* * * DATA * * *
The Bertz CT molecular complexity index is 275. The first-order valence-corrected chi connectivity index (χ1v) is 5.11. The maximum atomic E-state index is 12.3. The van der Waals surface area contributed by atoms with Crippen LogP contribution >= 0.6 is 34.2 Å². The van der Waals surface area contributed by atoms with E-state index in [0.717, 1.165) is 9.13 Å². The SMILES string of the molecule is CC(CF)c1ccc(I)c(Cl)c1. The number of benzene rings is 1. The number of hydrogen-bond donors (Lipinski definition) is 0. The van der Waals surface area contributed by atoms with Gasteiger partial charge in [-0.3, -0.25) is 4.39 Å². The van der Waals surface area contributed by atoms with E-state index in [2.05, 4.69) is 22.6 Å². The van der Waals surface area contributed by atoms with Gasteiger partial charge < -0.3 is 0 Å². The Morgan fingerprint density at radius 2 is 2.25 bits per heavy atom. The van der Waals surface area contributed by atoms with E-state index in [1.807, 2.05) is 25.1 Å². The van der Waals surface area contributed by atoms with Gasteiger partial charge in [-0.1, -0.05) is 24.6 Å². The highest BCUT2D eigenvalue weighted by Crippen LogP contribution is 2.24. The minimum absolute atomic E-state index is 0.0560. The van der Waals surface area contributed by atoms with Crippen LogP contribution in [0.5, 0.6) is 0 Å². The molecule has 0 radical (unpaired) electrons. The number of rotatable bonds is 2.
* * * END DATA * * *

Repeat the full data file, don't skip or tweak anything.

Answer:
The Bertz CT molecular complexity index is 275. The first-order valence-corrected chi connectivity index (χ1v) is 5.11. The maximum atomic E-state index is 12.3. The van der Waals surface area contributed by atoms with Crippen LogP contribution >= 0.6 is 34.2 Å². The van der Waals surface area contributed by atoms with E-state index in [0.717, 1.165) is 9.13 Å². The SMILES string of the molecule is CC(CF)c1ccc(I)c(Cl)c1. The number of benzene rings is 1. The number of hydrogen-bond donors (Lipinski definition) is 0. The van der Waals surface area contributed by atoms with Gasteiger partial charge in [-0.3, -0.25) is 4.39 Å². The van der Waals surface area contributed by atoms with E-state index in [2.05, 4.69) is 22.6 Å². The van der Waals surface area contributed by atoms with Gasteiger partial charge < -0.3 is 0 Å². The Morgan fingerprint density at radius 2 is 2.25 bits per heavy atom. The van der Waals surface area contributed by atoms with E-state index in [1.807, 2.05) is 25.1 Å². The van der Waals surface area contributed by atoms with Gasteiger partial charge in [-0.1, -0.05) is 24.6 Å². The highest BCUT2D eigenvalue weighted by Crippen LogP contribution is 2.24. The minimum absolute atomic E-state index is 0.0560. The van der Waals surface area contributed by atoms with Crippen LogP contribution in [0.5, 0.6) is 0 Å². The molecule has 0 radical (unpaired) electrons. The number of rotatable bonds is 2.